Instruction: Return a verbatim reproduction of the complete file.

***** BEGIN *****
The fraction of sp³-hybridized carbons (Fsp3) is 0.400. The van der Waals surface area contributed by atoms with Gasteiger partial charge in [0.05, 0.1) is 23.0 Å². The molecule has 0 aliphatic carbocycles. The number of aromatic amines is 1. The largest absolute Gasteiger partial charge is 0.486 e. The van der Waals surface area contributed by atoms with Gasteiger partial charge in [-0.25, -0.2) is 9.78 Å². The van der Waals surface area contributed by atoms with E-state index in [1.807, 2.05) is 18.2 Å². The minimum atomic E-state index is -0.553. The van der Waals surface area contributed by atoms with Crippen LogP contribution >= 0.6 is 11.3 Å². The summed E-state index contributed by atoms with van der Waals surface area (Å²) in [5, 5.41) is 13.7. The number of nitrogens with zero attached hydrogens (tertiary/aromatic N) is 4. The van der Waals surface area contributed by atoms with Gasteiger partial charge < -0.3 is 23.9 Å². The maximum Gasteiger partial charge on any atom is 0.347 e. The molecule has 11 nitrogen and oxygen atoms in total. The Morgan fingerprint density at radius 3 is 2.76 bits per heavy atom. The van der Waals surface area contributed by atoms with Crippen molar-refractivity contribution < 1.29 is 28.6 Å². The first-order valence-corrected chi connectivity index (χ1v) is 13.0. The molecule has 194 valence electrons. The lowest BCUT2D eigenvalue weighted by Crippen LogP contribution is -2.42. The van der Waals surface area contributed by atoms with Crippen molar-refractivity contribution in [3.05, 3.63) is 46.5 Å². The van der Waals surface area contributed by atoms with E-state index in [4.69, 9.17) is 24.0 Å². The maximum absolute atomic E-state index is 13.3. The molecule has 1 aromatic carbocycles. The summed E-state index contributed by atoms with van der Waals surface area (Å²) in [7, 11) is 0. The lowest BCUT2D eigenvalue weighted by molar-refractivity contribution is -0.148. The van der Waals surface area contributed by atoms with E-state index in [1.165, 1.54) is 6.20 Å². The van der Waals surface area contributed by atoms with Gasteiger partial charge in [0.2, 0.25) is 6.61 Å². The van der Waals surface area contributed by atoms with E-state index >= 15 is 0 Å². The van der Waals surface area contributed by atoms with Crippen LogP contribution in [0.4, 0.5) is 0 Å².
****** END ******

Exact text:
The fraction of sp³-hybridized carbons (Fsp3) is 0.400. The van der Waals surface area contributed by atoms with Gasteiger partial charge in [0.05, 0.1) is 23.0 Å². The molecule has 0 aliphatic carbocycles. The number of aromatic amines is 1. The largest absolute Gasteiger partial charge is 0.486 e. The van der Waals surface area contributed by atoms with Gasteiger partial charge in [-0.25, -0.2) is 9.78 Å². The van der Waals surface area contributed by atoms with E-state index in [1.807, 2.05) is 18.2 Å². The minimum atomic E-state index is -0.553. The van der Waals surface area contributed by atoms with Crippen LogP contribution >= 0.6 is 11.3 Å². The summed E-state index contributed by atoms with van der Waals surface area (Å²) in [5, 5.41) is 13.7. The number of nitrogens with zero attached hydrogens (tertiary/aromatic N) is 4. The van der Waals surface area contributed by atoms with Gasteiger partial charge < -0.3 is 23.9 Å². The maximum Gasteiger partial charge on any atom is 0.347 e. The molecule has 11 nitrogen and oxygen atoms in total. The Morgan fingerprint density at radius 3 is 2.76 bits per heavy atom. The van der Waals surface area contributed by atoms with Crippen molar-refractivity contribution < 1.29 is 28.6 Å². The first-order valence-corrected chi connectivity index (χ1v) is 13.0. The molecule has 194 valence electrons. The lowest BCUT2D eigenvalue weighted by Crippen LogP contribution is -2.42. The van der Waals surface area contributed by atoms with Crippen molar-refractivity contribution in [3.05, 3.63) is 46.5 Å². The van der Waals surface area contributed by atoms with E-state index in [4.69, 9.17) is 24.0 Å². The maximum absolute atomic E-state index is 13.3. The molecule has 1 aromatic carbocycles. The summed E-state index contributed by atoms with van der Waals surface area (Å²) in [7, 11) is 0. The lowest BCUT2D eigenvalue weighted by molar-refractivity contribution is -0.148. The van der Waals surface area contributed by atoms with E-state index in [1.165, 1.54) is 6.20 Å². The van der Waals surface area contributed by atoms with Gasteiger partial charge in [0.2, 0.25) is 6.61 Å². The van der Waals surface area contributed by atoms with E-state index >= 15 is 0 Å². The van der Waals surface area contributed by atoms with Crippen LogP contribution in [0.4, 0.5) is 0 Å².